Financing a college education is something that parents of both toddlers and high school seniors have to be concerned about. With the sticker price of the nation’s top private universities now topping $200,000 for four years, financial aid has become a critical component in making higher education a possibility for most families.
The Free Application for Federal Student Aid, aka FAFSA, the document that colleges around the country use to determine the amount of financial aid to award to students, was released on January 1. Some schools have FAFSA deadlines as early as mid-February, so now is the time for families with college-bound kids to get their financial documents together and prepare to apply. And for families with younger children, learning about the FAFSA and financial aid formulas in advance is smart because there are some things you can do long in advance to improve your financial aid award when the time comes. TIME talked to several financial aid experts who offered some useful tips for ensuring that families get the most lucrative aid package possible.
1. File Early
January is an ideal time to go ahead and get the FAFSA out of the way. Some schools and now seven states—Illinois, Kentucky, North Carolina, South Carolina, Tennessee, Vermont and Washington—award aid money on a first-come, first-served basis until funds are depleted. It’s easiest to file your taxes first and then use that as a reference point for filling out the FAFSA, but you can also estimate fields on the FAFSA form using your last pay stub and last year’s tax return.
If you use estimates, you’ll have to update the form with accurate information later, but the IRS Data Retrieval Tool will automatically update your application so you don’t have to worry about manually entering new numbers. Also be aware that some schools require the CSS Profile, which asks for more detailed information than the FAFSA and sometimes has a different deadline from schools.
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2. Not Sure You’ll Get Aid? File Anyway
It’s tough to predict exactly how much money a given family will receive, but Finaid.com publisher Mark Kantrowitz estimates that households earning up to $180,000 will likely qualify for some form of financial aid. Even if you make more than that, there are reasons to apply. Students who don’t apply for aid when entering college are often banned from asking for institutional aid in subsequent years. If your family’s financial situation changes while a student is in school, it can be harder to get aid if you didn’t apply for it initially. Also, qualifying for federally sponsored loan programs like Stafford Loans and Parent Plus loans requires filling out the FAFSA first.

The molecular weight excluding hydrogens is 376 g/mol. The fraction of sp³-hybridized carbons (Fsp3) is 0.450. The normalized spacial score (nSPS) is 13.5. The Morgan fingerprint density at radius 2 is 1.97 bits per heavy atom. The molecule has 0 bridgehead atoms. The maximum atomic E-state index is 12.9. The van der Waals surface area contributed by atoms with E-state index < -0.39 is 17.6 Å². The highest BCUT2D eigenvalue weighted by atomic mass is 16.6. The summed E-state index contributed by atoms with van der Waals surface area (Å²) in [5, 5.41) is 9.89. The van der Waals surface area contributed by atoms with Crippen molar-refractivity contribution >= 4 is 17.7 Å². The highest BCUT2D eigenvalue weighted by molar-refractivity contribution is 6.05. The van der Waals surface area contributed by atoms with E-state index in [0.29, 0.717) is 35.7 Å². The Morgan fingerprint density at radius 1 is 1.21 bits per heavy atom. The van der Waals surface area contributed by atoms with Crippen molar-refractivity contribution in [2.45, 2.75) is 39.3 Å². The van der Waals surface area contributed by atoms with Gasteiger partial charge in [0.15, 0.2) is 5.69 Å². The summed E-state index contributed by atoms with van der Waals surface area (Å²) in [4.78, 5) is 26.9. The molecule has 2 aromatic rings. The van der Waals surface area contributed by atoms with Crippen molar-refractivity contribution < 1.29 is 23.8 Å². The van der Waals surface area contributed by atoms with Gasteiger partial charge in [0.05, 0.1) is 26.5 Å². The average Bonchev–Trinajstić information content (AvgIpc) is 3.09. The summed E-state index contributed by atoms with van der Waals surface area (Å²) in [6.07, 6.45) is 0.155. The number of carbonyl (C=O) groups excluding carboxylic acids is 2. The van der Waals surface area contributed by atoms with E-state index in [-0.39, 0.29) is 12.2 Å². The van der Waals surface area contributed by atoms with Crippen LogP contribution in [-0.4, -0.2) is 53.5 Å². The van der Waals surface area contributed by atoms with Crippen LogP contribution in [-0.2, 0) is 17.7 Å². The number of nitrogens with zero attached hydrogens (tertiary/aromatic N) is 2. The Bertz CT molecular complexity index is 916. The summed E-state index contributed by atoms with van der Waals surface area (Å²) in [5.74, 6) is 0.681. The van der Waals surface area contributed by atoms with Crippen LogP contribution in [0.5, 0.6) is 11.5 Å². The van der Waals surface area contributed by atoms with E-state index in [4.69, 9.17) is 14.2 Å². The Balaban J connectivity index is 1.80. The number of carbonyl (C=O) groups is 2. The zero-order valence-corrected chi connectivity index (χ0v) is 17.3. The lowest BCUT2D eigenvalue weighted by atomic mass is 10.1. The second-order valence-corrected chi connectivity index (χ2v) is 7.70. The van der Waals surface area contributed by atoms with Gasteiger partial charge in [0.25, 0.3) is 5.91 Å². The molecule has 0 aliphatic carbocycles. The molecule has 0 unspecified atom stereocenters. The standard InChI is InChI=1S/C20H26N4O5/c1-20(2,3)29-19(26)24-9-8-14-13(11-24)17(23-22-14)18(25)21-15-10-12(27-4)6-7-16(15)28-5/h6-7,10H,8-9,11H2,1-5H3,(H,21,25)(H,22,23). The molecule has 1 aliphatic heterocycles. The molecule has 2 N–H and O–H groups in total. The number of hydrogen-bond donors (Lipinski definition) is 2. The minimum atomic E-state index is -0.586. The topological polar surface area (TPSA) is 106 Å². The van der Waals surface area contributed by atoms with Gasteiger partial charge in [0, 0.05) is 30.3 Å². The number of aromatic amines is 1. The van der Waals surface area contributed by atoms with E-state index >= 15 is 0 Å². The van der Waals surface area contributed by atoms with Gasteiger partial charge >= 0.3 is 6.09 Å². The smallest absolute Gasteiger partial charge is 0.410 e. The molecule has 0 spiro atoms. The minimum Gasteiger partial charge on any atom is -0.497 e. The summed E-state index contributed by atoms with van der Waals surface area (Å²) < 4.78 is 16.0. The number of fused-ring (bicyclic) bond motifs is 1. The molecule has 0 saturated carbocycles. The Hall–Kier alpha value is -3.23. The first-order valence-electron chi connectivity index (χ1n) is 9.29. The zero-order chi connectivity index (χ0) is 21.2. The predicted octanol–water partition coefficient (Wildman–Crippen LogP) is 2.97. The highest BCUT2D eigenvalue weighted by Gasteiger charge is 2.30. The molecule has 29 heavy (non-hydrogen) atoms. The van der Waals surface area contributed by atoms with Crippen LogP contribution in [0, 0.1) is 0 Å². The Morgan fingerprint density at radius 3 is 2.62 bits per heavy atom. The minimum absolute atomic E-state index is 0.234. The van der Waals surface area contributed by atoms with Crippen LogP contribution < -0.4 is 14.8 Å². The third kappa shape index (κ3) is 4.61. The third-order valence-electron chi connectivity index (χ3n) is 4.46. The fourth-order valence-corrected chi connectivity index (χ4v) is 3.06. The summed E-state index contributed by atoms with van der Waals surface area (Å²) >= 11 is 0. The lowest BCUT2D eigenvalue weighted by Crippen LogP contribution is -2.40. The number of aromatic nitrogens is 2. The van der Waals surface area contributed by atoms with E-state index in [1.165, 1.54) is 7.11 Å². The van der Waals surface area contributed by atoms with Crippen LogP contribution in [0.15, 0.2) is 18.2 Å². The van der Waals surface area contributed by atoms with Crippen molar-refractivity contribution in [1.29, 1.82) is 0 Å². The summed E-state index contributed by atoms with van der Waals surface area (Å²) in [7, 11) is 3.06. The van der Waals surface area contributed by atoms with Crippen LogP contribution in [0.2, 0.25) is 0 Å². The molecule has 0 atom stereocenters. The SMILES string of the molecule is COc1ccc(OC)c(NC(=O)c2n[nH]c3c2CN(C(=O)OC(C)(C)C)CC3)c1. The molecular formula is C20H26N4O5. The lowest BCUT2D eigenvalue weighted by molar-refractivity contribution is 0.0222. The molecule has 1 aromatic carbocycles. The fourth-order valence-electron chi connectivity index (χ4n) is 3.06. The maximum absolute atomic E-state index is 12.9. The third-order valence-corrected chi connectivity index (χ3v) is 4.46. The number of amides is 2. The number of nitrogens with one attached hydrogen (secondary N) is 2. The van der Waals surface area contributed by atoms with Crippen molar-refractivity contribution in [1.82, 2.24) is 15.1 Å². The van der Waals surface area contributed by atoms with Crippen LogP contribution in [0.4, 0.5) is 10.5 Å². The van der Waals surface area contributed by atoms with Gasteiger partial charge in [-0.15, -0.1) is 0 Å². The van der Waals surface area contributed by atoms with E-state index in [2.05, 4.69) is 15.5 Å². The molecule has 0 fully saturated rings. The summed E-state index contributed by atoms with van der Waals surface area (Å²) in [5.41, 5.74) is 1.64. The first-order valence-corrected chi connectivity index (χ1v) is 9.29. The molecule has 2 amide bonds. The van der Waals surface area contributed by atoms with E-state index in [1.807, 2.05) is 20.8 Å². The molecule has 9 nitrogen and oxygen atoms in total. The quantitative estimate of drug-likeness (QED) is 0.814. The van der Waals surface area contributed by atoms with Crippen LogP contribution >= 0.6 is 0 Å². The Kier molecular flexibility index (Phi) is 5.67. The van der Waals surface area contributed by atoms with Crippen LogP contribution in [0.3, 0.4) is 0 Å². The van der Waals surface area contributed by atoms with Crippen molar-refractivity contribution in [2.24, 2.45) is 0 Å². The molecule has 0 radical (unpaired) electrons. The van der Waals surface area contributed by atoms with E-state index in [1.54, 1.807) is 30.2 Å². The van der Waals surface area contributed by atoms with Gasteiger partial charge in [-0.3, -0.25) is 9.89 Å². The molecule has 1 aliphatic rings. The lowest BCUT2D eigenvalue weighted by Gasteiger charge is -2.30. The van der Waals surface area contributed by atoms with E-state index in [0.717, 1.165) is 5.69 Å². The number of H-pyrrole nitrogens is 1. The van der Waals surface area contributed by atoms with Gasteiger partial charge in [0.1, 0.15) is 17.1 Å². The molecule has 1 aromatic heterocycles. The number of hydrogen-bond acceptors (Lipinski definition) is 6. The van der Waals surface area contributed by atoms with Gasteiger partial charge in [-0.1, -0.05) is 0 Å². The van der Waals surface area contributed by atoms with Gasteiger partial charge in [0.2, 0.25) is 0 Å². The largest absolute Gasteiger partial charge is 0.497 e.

3. Be Sure to Fill Out the Form Completely
This may seem obvious, but mistakes on the FAFSA can delay the processing of your application and shuttle you to the back of the line when it comes time to hand out aid awards. One easy mistake is leaving blank fields that don’t apply to you. Always be sure to write an “0” instead in such instances. The online version the application will help alert you when you’ve improperly left fields open.
4. Move Money Out of Children’s Bank and Brokerage Accounts
The FAFSA formulas assume that students should be able to spend 20% of their assets on college. For parents, the rate maxes out at 5.64% of assets. (Rates for income are higher for both groups.) According to Kantrowitz, moving this money over to a 529 account in a child’s name shields it from consideration as a child asset in FAFSA calculations. A 529 that parents control will also be evaluated at the lower 5.64% rate, just like any parental asset.
Alternatively, families can use a student’s savings to pay tuition during freshman year so that the money won’t continue to limit aid awards in subsequent years.
For families with younger children, the simplest solution to avoiding the higher rates is to consistently save for college in parental accounts instead of setting up child-owned college savings accounts.
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5. Use a Supplementary Letter to Explain Extenuating Circumstances